Pores are tiny openings in the surface of the skin that lead to canals known as follicles. Each follicle contains a hair and oil gland, which helps keep the skin lubricated. Pores become clogged when these glands produce too much oil and the follicle accumulates dirt and bacteria. Clogged pores are the primary cause of acne, according to the University of Maryland Medical Center, and lead to whiteheads, blackheads or cysts. To avoid blemishes, keep your pores clean and clear of debris. Home remedies can typically help clean out your pores, but consult a dermatologist if your breakouts become severe.
An herbal steam opens the pores and allows for deep cleaning. The American Herb Society recommends combining 1/2 cup each dried calendula, dried lavender, dried rose petals and dried chamomile. Mix the herbs together, and measure out 1/2 cup of the mixture. Pour four cups boiling water over the 1/2 cup of herbs, and steep for about 20 minutes. Strain the liquid into a large bowl, and position your face about 12 inches above the water. Make a tent over your head with a towel to catch the steam, and stay in place for three to seven minutes. After steaming, wash your face with an exfoliating scrub or face wash to clean out your open pores, and follow with a toner or astringent to close the pores again.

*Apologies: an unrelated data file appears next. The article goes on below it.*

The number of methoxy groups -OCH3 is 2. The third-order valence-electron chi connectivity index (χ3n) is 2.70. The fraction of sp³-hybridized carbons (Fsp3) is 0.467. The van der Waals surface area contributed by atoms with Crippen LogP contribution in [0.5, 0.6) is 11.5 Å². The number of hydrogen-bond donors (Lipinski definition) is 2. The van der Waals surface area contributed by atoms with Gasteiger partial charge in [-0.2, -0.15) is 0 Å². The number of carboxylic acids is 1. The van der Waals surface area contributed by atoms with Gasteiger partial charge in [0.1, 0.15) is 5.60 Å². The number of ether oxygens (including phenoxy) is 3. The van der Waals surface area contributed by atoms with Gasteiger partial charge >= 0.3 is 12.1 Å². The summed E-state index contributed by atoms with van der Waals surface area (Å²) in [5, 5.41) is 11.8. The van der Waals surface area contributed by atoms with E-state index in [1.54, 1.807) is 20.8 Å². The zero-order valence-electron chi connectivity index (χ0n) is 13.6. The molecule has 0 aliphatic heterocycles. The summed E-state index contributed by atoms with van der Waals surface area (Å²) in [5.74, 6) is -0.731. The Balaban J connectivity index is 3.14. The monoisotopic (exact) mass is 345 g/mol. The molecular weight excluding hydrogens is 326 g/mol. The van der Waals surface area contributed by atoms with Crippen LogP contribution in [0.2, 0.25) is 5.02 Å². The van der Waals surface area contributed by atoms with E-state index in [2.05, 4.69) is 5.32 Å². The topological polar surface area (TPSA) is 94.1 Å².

Tomatoes can help cleanse and rejuvenate your skin when used as a homemade facial treatment. The Holistic Online website suggests using tomato slices to remove dead skin, unplug pores, and restore the skin's natural pH balance. For the best results, slice a ripe tomato and rub a slice directly over your skin, concentrating on the areas where blocked pores occur most frequently. Allow the residue to remain for two to three minutes, and rinse with warm water. The tomato opens pores, which makes them more receptive to cleansing. Wash your face as usual just after rinsing away the tomato, and follow with a toner or astringent.
Homemade sugar scrubs help clean out pores by gently exfoliating and removing dead skin cells and bacteria. In the book “Ecobeauty: Scrubs, Rubs, Masks, Rinses and Bath Bombs for You and Your Friends,” Lauren and Janice Cox recommend making a simple sugar scrub by combining 1 tbsp. granulated sugar, 1 tbsp. baking soda and 2 tbsp. water. Stir together until a thick paste forms, and massage into damp skin. Allow the mixture to sit for two to three minutes, rinse well with warm water, and pat the skin dry. If you're prone to acne, use 1 tbsp. honey and 1 tbsp. water instead of 2 tbsp. water.
Applying a warm compress to your skin for a few minutes will open pores for easier cleaning, according to Michael DeJong and Anthony Vavasis in the book “Clean Cures: The Humble Art of Zen-Curing Yourself.” Soak a clean cotton cloth in warm water, wring out any excess, and apply directly to your skin. Leave the compress in place for two to three minutes, and remove. Wash your face immediately with an exfoliating face wash, or use a simple homemade scrub. Rinse with cool water, and follow with an astringent or toner to close the pores.